Ramsey Sprague became involved with environmental causes early in life as many young people do, but the forces that came together in that time made him realize quickly the dire risks his community was facing and luckily, what he could do to help.
After college, the fight on hand was the Keystone Pipeline which had become a rallying cry across a diverse populace, bringing together different interests for the same cause: #NoKXL. From that experience came a deep commitment to fight environmental racism and valuable experience with nonviolent action training. That training brought him to Africatown in 2013, an organization he knew which asked him to lead a training for them.
Africatown is a historic and nearly all Black community about 3 miles north of Mobile, AL. It was founded by descendants of the last slave ship to arrive in America, Clotilda. from the Kingdom of Dahomey (now Benin) in West Africa. After emancipation, they purchased the land and founded Africatown in 1872 and ruled it according to their own customs. In 1997, descendants and friends formed the Africatown Community Mobilization Project to establish the Africatown Historical District for restoration and development.
In 2013, with Ramsey’s participation, the Mobile Environmental Justice Action Coalition (MEJAC) was formed.
“The Mobile Environmental Justice Action Coalition was formed in 2013 by residents of Africatown aligned with stakeholders and regional advocates with the mission to engage and organize with Mobile’s most threatened communities in order to defend the inalienable rights to clean air, water, soil, health, and safety and to take direct action when government fails to do so, ensuring community self-determination.”– About MEJAC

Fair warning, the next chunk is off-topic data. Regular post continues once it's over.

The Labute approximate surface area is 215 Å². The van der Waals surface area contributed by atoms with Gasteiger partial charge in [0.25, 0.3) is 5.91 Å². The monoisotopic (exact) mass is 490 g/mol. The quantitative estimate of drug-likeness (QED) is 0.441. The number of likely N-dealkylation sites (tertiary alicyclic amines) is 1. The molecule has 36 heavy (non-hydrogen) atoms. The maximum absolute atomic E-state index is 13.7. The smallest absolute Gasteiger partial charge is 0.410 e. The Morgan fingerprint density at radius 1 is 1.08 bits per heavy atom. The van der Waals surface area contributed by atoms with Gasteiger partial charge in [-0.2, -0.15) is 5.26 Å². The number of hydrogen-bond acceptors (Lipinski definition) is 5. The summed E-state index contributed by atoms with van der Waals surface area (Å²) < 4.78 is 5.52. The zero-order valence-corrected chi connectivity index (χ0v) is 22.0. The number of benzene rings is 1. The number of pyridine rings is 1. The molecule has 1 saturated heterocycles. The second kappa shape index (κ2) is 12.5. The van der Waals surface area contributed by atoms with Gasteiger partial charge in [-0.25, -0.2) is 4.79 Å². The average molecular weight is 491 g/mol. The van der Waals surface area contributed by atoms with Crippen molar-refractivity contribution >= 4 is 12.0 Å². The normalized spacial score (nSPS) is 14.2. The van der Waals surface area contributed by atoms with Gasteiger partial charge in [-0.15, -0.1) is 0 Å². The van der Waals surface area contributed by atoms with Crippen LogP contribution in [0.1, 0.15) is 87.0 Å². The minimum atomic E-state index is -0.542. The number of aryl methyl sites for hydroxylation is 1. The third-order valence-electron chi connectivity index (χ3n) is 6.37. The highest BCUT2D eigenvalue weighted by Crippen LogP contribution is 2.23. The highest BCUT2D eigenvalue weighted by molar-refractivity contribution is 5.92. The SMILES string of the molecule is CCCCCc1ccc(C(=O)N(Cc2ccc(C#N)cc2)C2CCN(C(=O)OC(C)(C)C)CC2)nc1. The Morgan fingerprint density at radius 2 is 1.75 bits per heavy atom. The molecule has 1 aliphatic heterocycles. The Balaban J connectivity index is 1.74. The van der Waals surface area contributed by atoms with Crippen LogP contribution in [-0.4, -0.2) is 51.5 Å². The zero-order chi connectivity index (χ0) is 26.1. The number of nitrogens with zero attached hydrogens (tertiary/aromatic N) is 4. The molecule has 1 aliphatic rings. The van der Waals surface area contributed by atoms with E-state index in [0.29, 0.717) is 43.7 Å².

MEJAC, operating as an arm of Africatown, is a coalition of residents and groups around the Mobile Bay working to confront historic environmental injustices as well as present ones. It is surrounded by water on three sides, but the entire waterfront is taken by industrial land uses and zoning designations on vacant land. With this industry, toxic pollution threatens already overburdened neighborhoods.
There are at least five MSOPs (Minor Source Operating Permits) permitted facilities in Africatown issued under Title V of the Clean Air Act. There are also several with SMOP (Synthetic Minor Operating Permit) permits. In addition, there are port-related facilities such as trucking, drayage, logistics facilities, four major railways and two interstate highways. There are several hazardous substance and crude oil above ground storage tanks, one of which is a major crude oil terminal on the Mobile River servicing the Port of Mobile. Others are for hot mix asphalt facilities, paper mills, chemical distribution companies, and chemical refineries. That’s in addition to two major oil transmission pipelines that cross the historic community, as well.
One recent successful strategy has been challenging the permits behind these projects. Together with another A2 member, GASP, in June 2022, MEJAC filed a petition protesting the Title V air pollution permit for the Alabama Power’s James M. Barry Electric Generating Facility in Mobile County, parts of which were granted, calling for more detailed explanations about the permit and plans to address fugitive dust.
“EPA’s leadership on the letter of the law when it comes to basic Clean Air Act reporting, monitoring, and record keeping standards is key to ending the cycle of abuse that far too many communities have suffered under for far too long.”– Ramsey Sprague, Presdient of MEJAC
MEJAC is focusing on partnering with legal aides to continue to fight these permits and zoning issues, setting up an air monitoring and testing program and building capacity to ensure community self-determination.
Written by Michele Gielis
For more information:
Air Pollution, Flooding, Sea Level Rise, Water Contamination
Affordable Housing, Community Science, Direct Relief and Aid, Fighting Industrial Contamination, Halting Bad Development, Nature-Based Solutions, Policy Reform
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